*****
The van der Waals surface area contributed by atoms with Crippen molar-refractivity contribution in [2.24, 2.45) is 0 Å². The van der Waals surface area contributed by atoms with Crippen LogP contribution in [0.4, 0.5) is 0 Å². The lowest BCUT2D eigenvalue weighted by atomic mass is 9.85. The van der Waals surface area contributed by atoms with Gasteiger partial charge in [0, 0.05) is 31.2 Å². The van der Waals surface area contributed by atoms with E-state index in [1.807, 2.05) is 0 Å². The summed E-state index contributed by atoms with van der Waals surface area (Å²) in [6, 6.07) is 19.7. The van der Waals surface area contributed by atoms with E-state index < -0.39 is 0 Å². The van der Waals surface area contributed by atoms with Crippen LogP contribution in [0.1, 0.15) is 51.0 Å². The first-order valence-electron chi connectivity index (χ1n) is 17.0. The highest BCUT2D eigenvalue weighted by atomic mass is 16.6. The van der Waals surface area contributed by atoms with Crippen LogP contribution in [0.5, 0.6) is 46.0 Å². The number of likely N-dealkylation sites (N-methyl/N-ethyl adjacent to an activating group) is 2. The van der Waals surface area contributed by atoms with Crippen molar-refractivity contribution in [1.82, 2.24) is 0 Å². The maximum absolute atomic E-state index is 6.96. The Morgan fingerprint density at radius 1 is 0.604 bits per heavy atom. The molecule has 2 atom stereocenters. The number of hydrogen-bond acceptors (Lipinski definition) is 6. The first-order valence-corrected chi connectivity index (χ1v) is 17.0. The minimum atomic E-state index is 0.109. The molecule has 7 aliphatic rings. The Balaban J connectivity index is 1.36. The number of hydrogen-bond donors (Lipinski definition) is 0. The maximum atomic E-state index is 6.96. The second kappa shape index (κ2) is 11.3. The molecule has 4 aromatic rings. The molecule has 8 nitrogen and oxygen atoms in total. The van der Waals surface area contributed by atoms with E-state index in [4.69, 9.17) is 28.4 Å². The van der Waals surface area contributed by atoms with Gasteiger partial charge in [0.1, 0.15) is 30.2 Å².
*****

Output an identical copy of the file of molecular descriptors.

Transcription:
The van der Waals surface area contributed by atoms with Crippen molar-refractivity contribution in [2.24, 2.45) is 0 Å². The van der Waals surface area contributed by atoms with Crippen LogP contribution in [0.4, 0.5) is 0 Å². The lowest BCUT2D eigenvalue weighted by atomic mass is 9.85. The van der Waals surface area contributed by atoms with Gasteiger partial charge in [0, 0.05) is 31.2 Å². The van der Waals surface area contributed by atoms with E-state index in [1.807, 2.05) is 0 Å². The summed E-state index contributed by atoms with van der Waals surface area (Å²) in [6, 6.07) is 19.7. The van der Waals surface area contributed by atoms with E-state index < -0.39 is 0 Å². The van der Waals surface area contributed by atoms with Crippen LogP contribution in [0.1, 0.15) is 51.0 Å². The first-order valence-electron chi connectivity index (χ1n) is 17.0. The highest BCUT2D eigenvalue weighted by atomic mass is 16.6. The van der Waals surface area contributed by atoms with Crippen LogP contribution in [0.5, 0.6) is 46.0 Å². The number of likely N-dealkylation sites (N-methyl/N-ethyl adjacent to an activating group) is 2. The van der Waals surface area contributed by atoms with Crippen molar-refractivity contribution in [1.82, 2.24) is 0 Å². The maximum absolute atomic E-state index is 6.96. The Morgan fingerprint density at radius 1 is 0.604 bits per heavy atom. The molecule has 2 atom stereocenters. The number of hydrogen-bond acceptors (Lipinski definition) is 6. The first-order valence-corrected chi connectivity index (χ1v) is 17.0. The minimum atomic E-state index is 0.109. The molecule has 7 aliphatic rings. The Balaban J connectivity index is 1.36. The number of hydrogen-bond donors (Lipinski definition) is 0. The maximum atomic E-state index is 6.96. The second kappa shape index (κ2) is 11.3. The molecule has 4 aromatic rings. The molecule has 8 nitrogen and oxygen atoms in total. The van der Waals surface area contributed by atoms with E-state index in [4.69, 9.17) is 28.4 Å². The van der Waals surface area contributed by atoms with Gasteiger partial charge in [0.1, 0.15) is 30.2 Å².